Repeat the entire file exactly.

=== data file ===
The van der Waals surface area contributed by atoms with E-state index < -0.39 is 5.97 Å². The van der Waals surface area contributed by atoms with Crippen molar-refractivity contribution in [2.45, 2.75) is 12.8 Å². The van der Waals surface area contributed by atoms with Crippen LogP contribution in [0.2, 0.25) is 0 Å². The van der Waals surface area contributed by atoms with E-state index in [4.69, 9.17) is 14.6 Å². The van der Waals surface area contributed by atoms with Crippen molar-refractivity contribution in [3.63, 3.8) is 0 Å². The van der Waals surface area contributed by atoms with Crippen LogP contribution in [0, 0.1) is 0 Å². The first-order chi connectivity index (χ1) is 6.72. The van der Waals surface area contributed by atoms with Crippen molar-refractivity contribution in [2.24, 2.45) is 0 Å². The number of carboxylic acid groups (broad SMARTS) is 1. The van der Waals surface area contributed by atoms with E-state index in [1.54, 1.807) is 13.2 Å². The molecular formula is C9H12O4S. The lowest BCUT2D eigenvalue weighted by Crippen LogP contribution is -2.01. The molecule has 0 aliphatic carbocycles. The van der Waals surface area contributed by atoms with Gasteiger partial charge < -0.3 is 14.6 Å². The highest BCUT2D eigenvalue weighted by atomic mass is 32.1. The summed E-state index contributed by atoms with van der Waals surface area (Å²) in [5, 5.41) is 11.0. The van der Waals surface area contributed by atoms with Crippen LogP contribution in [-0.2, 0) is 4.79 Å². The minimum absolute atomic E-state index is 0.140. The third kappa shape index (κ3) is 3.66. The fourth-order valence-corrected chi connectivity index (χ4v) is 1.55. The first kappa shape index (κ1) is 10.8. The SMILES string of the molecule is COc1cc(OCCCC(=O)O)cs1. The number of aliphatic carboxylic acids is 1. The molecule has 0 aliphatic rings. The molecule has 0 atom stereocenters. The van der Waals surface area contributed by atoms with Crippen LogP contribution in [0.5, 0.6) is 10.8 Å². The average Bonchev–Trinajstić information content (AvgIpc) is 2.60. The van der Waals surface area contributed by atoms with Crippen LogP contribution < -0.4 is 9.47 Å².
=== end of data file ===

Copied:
The van der Waals surface area contributed by atoms with E-state index < -0.39 is 5.97 Å². The van der Waals surface area contributed by atoms with Crippen molar-refractivity contribution in [2.45, 2.75) is 12.8 Å². The van der Waals surface area contributed by atoms with Crippen LogP contribution in [0.2, 0.25) is 0 Å². The van der Waals surface area contributed by atoms with E-state index in [4.69, 9.17) is 14.6 Å². The van der Waals surface area contributed by atoms with Crippen molar-refractivity contribution in [3.63, 3.8) is 0 Å². The van der Waals surface area contributed by atoms with Crippen LogP contribution in [0, 0.1) is 0 Å². The first-order chi connectivity index (χ1) is 6.72. The van der Waals surface area contributed by atoms with Crippen molar-refractivity contribution in [2.24, 2.45) is 0 Å². The number of carboxylic acid groups (broad SMARTS) is 1. The van der Waals surface area contributed by atoms with E-state index in [1.54, 1.807) is 13.2 Å². The molecular formula is C9H12O4S. The lowest BCUT2D eigenvalue weighted by Crippen LogP contribution is -2.01. The molecule has 0 aliphatic carbocycles. The van der Waals surface area contributed by atoms with Gasteiger partial charge < -0.3 is 14.6 Å². The highest BCUT2D eigenvalue weighted by atomic mass is 32.1. The summed E-state index contributed by atoms with van der Waals surface area (Å²) in [5, 5.41) is 11.0. The van der Waals surface area contributed by atoms with Crippen LogP contribution in [-0.2, 0) is 4.79 Å². The minimum absolute atomic E-state index is 0.140. The third kappa shape index (κ3) is 3.66. The fourth-order valence-corrected chi connectivity index (χ4v) is 1.55. The first kappa shape index (κ1) is 10.8. The SMILES string of the molecule is COc1cc(OCCCC(=O)O)cs1. The number of aliphatic carboxylic acids is 1. The molecule has 0 aliphatic rings. The molecule has 0 atom stereocenters. The van der Waals surface area contributed by atoms with Crippen LogP contribution in [0.5, 0.6) is 10.8 Å². The average Bonchev–Trinajstić information content (AvgIpc) is 2.60. The van der Waals surface area contributed by atoms with Crippen LogP contribution < -0.4 is 9.47 Å².